“The cost model is just one of many data elements intended to be used to select patients for clinical engagement programs, including, most importantly, the doctor’s expertise and knowledge of his or her patient’s individual needs,” said Optum spokesman Tyler Mason.

Health insurers have been trying to identify patients with chronic or complex medical conditions and to enrol them in programs that help manage their care. The idea is to cut down on big bills from things like emergency room visits and hospital stays by making sure patients are taking their medicines and keeping up with their health.

A recent analysis of claims from nearly 6 million people covered by employer-sponsored health insurance found that 20% of the population accounted for 84% of the total spending in that group, according to the non-profit Employee Benefit Research Institute.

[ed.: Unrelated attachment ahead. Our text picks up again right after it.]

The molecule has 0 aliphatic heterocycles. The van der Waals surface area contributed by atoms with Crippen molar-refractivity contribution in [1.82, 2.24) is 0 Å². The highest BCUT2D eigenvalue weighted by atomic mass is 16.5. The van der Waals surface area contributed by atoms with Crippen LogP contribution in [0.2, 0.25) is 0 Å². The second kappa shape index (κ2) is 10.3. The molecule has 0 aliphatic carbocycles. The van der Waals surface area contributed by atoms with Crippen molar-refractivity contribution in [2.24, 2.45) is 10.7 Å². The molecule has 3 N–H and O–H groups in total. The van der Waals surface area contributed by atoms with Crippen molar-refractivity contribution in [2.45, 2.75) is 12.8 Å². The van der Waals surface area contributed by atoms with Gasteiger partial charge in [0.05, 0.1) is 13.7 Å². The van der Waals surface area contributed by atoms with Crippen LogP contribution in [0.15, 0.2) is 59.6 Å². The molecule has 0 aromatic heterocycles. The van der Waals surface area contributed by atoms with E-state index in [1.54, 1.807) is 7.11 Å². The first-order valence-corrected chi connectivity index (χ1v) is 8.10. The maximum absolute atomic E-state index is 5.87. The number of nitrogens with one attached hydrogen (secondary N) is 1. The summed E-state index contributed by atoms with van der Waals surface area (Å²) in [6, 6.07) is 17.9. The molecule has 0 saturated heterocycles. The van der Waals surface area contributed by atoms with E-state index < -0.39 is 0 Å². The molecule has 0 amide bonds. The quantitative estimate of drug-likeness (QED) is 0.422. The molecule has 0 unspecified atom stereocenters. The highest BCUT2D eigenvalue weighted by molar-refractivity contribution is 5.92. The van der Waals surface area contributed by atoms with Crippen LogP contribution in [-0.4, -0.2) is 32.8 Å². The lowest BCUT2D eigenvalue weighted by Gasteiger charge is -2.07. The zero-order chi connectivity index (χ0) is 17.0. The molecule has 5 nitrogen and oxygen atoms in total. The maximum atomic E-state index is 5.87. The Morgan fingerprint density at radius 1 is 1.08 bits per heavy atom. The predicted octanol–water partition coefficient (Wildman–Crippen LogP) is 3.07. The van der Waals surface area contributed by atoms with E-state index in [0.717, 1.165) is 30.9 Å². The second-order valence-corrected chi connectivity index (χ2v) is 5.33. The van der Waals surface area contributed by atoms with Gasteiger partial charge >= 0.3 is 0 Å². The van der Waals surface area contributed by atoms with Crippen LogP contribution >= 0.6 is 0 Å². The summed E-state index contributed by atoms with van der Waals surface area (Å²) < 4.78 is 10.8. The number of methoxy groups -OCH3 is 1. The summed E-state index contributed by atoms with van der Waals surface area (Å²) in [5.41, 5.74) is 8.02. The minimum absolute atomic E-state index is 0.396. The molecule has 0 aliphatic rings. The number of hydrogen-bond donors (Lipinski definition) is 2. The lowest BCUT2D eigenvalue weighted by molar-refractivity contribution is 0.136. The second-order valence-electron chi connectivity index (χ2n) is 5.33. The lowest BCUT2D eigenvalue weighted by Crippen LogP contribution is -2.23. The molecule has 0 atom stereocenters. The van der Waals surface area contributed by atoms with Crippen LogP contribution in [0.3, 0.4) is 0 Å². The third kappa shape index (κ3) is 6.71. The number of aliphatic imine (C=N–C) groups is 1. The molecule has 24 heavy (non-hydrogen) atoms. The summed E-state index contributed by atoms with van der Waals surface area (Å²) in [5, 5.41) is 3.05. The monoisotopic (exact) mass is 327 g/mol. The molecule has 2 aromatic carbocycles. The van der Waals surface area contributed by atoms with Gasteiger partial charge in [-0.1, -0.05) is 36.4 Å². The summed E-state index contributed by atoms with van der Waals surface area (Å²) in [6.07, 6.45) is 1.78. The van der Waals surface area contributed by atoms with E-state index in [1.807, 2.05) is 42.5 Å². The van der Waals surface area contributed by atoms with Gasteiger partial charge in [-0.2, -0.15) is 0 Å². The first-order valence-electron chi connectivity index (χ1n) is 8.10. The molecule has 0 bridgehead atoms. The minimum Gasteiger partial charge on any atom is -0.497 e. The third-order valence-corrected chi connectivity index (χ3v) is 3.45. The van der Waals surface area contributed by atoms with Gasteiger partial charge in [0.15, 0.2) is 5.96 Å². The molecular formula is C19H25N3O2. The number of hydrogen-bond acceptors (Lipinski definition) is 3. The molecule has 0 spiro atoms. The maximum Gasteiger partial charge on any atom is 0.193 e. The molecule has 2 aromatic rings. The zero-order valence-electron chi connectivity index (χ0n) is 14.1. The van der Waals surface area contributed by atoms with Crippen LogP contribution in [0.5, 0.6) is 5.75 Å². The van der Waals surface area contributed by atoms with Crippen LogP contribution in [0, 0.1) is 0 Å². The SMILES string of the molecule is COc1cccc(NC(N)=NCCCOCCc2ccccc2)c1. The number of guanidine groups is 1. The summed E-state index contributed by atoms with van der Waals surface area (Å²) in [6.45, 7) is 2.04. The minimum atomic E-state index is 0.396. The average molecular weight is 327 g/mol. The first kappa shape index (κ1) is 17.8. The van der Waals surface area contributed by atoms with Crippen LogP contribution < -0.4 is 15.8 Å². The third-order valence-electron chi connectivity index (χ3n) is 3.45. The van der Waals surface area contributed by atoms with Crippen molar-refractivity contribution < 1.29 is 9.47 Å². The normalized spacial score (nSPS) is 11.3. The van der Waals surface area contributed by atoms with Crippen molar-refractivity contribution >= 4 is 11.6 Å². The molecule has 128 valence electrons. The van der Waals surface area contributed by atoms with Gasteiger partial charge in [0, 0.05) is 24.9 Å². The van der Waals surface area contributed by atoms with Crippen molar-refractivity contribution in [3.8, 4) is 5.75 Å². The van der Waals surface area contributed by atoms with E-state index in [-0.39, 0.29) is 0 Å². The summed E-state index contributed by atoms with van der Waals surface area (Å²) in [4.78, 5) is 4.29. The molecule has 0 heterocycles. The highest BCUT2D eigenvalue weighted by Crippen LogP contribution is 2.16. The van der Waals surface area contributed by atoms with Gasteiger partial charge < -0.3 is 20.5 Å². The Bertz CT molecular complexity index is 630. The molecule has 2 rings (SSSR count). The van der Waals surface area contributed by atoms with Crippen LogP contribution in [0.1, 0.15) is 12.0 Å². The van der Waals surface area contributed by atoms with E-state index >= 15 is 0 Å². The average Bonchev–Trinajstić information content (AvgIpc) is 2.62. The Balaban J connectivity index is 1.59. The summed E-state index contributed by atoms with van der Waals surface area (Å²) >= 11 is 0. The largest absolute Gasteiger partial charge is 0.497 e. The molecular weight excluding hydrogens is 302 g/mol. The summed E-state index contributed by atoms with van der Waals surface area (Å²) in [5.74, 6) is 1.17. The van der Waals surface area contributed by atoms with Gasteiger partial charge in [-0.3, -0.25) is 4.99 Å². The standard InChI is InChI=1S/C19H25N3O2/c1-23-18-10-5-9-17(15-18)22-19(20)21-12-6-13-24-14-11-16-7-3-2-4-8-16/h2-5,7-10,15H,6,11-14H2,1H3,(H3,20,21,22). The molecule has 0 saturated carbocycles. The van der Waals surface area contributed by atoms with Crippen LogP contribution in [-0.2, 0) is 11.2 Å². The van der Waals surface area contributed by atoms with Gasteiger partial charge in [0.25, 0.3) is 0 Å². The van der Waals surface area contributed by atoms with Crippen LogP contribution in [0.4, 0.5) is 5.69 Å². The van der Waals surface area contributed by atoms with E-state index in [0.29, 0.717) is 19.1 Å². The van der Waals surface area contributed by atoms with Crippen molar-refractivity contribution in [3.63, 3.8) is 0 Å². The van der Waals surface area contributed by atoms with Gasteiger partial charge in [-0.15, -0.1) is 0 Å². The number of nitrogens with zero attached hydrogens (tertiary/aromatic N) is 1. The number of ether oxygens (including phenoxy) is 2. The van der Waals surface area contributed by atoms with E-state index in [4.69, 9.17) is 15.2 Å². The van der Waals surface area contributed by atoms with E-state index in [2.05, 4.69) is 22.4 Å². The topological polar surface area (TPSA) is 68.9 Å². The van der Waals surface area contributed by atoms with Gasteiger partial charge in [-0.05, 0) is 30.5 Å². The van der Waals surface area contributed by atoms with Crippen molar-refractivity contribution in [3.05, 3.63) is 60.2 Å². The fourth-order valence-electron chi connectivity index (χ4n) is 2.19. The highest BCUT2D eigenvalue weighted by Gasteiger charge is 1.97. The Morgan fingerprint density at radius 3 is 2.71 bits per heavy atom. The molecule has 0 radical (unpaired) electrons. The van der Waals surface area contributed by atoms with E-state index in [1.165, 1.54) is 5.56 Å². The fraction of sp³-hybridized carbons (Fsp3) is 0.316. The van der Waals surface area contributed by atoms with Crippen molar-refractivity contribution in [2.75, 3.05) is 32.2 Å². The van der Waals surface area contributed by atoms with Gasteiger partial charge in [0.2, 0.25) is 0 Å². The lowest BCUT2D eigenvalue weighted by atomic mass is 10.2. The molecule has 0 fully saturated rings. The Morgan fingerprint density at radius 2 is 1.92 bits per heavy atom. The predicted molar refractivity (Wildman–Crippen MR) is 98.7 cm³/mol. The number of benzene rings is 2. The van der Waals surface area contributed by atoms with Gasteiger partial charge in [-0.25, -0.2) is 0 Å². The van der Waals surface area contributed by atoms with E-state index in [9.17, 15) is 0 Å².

Other research has tied racial disparities in health care to a cluster of factors including doctors’ unconscious attitudes, blacks’ distrust in the health care system, lack of transportation and poverty.

As big data drives more health care decisions, some experts worry that bias will be further baked into the system. In an accompanying editorial, Ruha Benjamin of Princeton University wrote that older Jim Crow forms of discrimination are feeding into a “New Jim Code” source of bias in “automated systems that hide, speed and deepen racial discrimination behind a veneer of technical neutrality.”

Get local stories you won't find anywhere else right to your inbox.
Sign up here

Just Posted

Police have charged two men after they allegedly tried to break into the Bentley post office with a semi. (Photo courtesy of RCMP)
Red Deer men charged in Bentley post office destruction

Police have charged a pair of Red Deer men after an attempted… Continue reading